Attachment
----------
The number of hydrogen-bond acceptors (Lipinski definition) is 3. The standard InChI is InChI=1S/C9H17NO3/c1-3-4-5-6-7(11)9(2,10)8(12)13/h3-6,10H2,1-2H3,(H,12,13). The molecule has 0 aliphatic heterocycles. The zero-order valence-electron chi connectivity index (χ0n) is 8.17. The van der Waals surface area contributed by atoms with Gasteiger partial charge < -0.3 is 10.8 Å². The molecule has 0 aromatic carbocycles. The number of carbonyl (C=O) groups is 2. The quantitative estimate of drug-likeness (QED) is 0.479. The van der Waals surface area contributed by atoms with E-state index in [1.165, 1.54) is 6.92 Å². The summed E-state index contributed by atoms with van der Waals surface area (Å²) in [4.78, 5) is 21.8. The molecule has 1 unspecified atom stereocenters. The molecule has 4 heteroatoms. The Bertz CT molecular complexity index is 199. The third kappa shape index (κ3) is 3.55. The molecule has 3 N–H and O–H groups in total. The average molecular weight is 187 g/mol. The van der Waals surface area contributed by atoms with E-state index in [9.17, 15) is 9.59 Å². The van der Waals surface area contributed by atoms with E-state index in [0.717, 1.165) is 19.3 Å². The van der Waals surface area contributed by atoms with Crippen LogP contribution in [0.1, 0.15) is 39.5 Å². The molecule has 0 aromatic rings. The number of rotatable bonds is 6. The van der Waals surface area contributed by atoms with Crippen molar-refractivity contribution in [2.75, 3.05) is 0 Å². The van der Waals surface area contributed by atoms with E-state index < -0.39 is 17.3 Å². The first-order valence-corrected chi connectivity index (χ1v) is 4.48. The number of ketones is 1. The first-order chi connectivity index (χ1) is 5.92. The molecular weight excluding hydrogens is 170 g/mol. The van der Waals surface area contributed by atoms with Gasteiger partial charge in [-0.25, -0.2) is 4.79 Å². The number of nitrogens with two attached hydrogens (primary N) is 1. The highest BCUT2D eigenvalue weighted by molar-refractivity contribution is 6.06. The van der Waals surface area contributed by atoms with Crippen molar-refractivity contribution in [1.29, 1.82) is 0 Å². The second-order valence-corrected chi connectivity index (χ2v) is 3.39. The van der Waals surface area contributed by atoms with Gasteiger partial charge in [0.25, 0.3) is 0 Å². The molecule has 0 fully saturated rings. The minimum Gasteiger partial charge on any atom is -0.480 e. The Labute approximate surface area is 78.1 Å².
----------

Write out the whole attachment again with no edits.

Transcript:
The number of hydrogen-bond acceptors (Lipinski definition) is 3. The standard InChI is InChI=1S/C9H17NO3/c1-3-4-5-6-7(11)9(2,10)8(12)13/h3-6,10H2,1-2H3,(H,12,13). The molecule has 0 aliphatic heterocycles. The zero-order valence-electron chi connectivity index (χ0n) is 8.17. The van der Waals surface area contributed by atoms with Gasteiger partial charge < -0.3 is 10.8 Å². The molecule has 0 aromatic carbocycles. The number of carbonyl (C=O) groups is 2. The quantitative estimate of drug-likeness (QED) is 0.479. The van der Waals surface area contributed by atoms with E-state index in [1.165, 1.54) is 6.92 Å². The summed E-state index contributed by atoms with van der Waals surface area (Å²) in [4.78, 5) is 21.8. The molecule has 1 unspecified atom stereocenters. The molecule has 4 heteroatoms. The Bertz CT molecular complexity index is 199. The third kappa shape index (κ3) is 3.55. The molecule has 3 N–H and O–H groups in total. The average molecular weight is 187 g/mol. The van der Waals surface area contributed by atoms with E-state index in [9.17, 15) is 9.59 Å². The van der Waals surface area contributed by atoms with E-state index in [0.717, 1.165) is 19.3 Å². The van der Waals surface area contributed by atoms with Crippen LogP contribution in [0.1, 0.15) is 39.5 Å². The molecule has 0 aromatic rings. The number of rotatable bonds is 6. The van der Waals surface area contributed by atoms with Crippen molar-refractivity contribution in [2.75, 3.05) is 0 Å². The van der Waals surface area contributed by atoms with E-state index < -0.39 is 17.3 Å². The first-order valence-corrected chi connectivity index (χ1v) is 4.48. The number of ketones is 1. The first-order chi connectivity index (χ1) is 5.92. The molecular weight excluding hydrogens is 170 g/mol. The van der Waals surface area contributed by atoms with Gasteiger partial charge in [-0.25, -0.2) is 4.79 Å². The number of nitrogens with two attached hydrogens (primary N) is 1. The highest BCUT2D eigenvalue weighted by molar-refractivity contribution is 6.06. The van der Waals surface area contributed by atoms with Crippen molar-refractivity contribution in [1.29, 1.82) is 0 Å². The second-order valence-corrected chi connectivity index (χ2v) is 3.39. The van der Waals surface area contributed by atoms with Gasteiger partial charge in [0.25, 0.3) is 0 Å². The molecule has 0 fully saturated rings. The minimum Gasteiger partial charge on any atom is -0.480 e. The Labute approximate surface area is 78.1 Å².